Source: Orange County Register, The (CA)
Author: John McDonald, The Orange County Register
Published: Thursday, September 2, 2004
Copyright: 2004 The Orange County Register
Contact: [email protected]
Santa Ana -- A Huntington Beach man caught with a pound of pot in his van who said he eats marijuana for medical reasons was wrongly convicted of intent to sell the drug, an appeals court ruled Wednesday.
The case is the first of its kind in California and sets a legal precedent, allowing those accused of transporting more than a few ounces of marijuana to mount a medical marijuana defense.
Huntington Beach police arrested Shawn Wright in September 2001. They found much of the marijuana wrapped in small plastic bags, and they found a scale – but no rolling papers, pipe or matches.
Wright's lawyer said his client had long suffered pain from injuries and needed to eat the marijuana to counter his loss of appetite.
"He'd cook it into butter and use the butter to prepare food, like brownies and cake," Greg Schreiber, the lawyer, said. "To prepare it that way you have to remove the stems and seeds, and a lot of it is lost in preparation.''
Orange County Superior Court Judge James Stotler had refused to allow Wright's lawyer to argue a "Compassionate Use" defense under the state's Proposition 215 law, which allows the smoking of marijuana for medicinal purposes.
The opinion marks the first time the issue of a person eating marijuana, as opposed to smoking it, has been addressed in a published court of appeals decision, said Deputy California Attorney General Marc Nolan, who supervises all medical marijuana cases in the state.
Stotler's decision was based in large part on the amount of marijuana Wright had. The judge ruled the amount was consistent with intent to sell, and outside of the parameters of Prop. 215.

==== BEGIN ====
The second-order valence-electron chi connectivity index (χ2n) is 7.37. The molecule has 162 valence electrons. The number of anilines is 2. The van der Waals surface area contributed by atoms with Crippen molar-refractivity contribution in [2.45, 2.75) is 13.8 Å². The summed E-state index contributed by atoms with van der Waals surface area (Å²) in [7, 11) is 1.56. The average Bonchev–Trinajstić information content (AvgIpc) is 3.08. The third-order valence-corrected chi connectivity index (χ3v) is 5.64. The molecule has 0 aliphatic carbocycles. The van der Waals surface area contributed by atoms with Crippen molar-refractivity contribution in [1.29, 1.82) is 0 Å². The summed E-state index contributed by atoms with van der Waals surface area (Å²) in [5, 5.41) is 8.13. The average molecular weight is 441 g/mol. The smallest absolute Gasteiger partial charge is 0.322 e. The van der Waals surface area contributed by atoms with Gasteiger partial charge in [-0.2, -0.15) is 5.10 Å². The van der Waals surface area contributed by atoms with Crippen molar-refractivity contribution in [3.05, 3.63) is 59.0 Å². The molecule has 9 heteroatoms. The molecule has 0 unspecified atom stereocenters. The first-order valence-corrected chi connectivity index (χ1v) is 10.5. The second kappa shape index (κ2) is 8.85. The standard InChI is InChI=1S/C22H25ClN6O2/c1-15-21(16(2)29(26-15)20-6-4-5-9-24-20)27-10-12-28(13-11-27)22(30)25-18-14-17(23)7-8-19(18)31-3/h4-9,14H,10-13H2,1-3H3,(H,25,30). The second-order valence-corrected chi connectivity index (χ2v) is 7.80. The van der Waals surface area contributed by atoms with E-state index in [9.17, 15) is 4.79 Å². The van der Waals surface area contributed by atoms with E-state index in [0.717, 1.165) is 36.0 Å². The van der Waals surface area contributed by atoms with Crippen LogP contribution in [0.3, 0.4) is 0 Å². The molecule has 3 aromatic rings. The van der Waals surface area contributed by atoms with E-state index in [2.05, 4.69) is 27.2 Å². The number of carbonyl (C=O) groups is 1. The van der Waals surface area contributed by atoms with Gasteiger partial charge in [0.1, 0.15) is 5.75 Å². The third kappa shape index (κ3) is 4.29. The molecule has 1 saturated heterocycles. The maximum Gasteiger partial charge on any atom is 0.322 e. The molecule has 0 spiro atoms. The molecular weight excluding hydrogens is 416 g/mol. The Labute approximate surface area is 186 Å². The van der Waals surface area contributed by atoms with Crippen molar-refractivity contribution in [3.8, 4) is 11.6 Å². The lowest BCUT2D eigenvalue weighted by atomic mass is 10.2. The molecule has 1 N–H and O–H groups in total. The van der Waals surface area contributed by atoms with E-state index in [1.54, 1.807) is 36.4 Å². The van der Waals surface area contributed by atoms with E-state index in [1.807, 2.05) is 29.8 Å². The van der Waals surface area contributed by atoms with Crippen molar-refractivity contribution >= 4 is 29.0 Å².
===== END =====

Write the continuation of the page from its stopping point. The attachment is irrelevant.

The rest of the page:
The judge found the eating- marijuana argument implausible. He sentenced Wright, 41, who works for a fencing company, to a year in jail but freed the Huntington Beach man after a few months behind bars.
It's not clear from the documents why Wright, who also smoked the marijuana, preferred to eat it. His doctor testified that it takes more marijuana to obtain the same effect when eating it rather than smoking it.
Wright could not be reached for comment Wednesday.
But the claim that more marijuana is needed when it is eaten rather than smoked swayed Fourth District Court of Appeal Justices William Bedsworth and Eileen Moore to find that the jury should have heard the argument.
"Although he had over a pound of marijuana with him, he explained he needs relatively large quantities of the drug because he prefers to eat, rather than smoke it," the two justices concluded in their ruling reversing Wright's convictions.
Justice David Sills said in his dissent that the Prop. 215 defense is allowed only in cases of simple possession and growing marijuana for personal use.
One earlier California case established that marijuana cigarettes containing 5 ounces were too big to claim a medical defense.
An appeal to the California Supreme Court is being considered.
Nine states, including California, provide a legal defense for those claiming a medical need for marijuana. None of those states have had a major legal case revolving around the issue of needing more marijuana when eating it rather than smoking it, said Bruce Mirken, spokesman for Washington, D.C., based Marijuana Policy Project, which advocates marijuana law reforms around the country.
Prosecutors disagreed with the appellate decision.
"He wasn't going to smoke it and he wasn't going to eat it; he was going to sell it," Deputy Orange County District Attorney John Christl, the trial prosecutor, said Wednesday.
Bedsworth and Moore did not endorse the defense but said it was for a jury to decide.
"Worse defenses than this have been advanced, and much worse defenses have succeeded," they remarked in their decision.
Related Articles & Web Sites:
Marijuana Policy Project
Medical Marijuana Information Links
Court of Appeal Throws Out Marijuana Conviction
CannabisNews Medical Marijuana Archives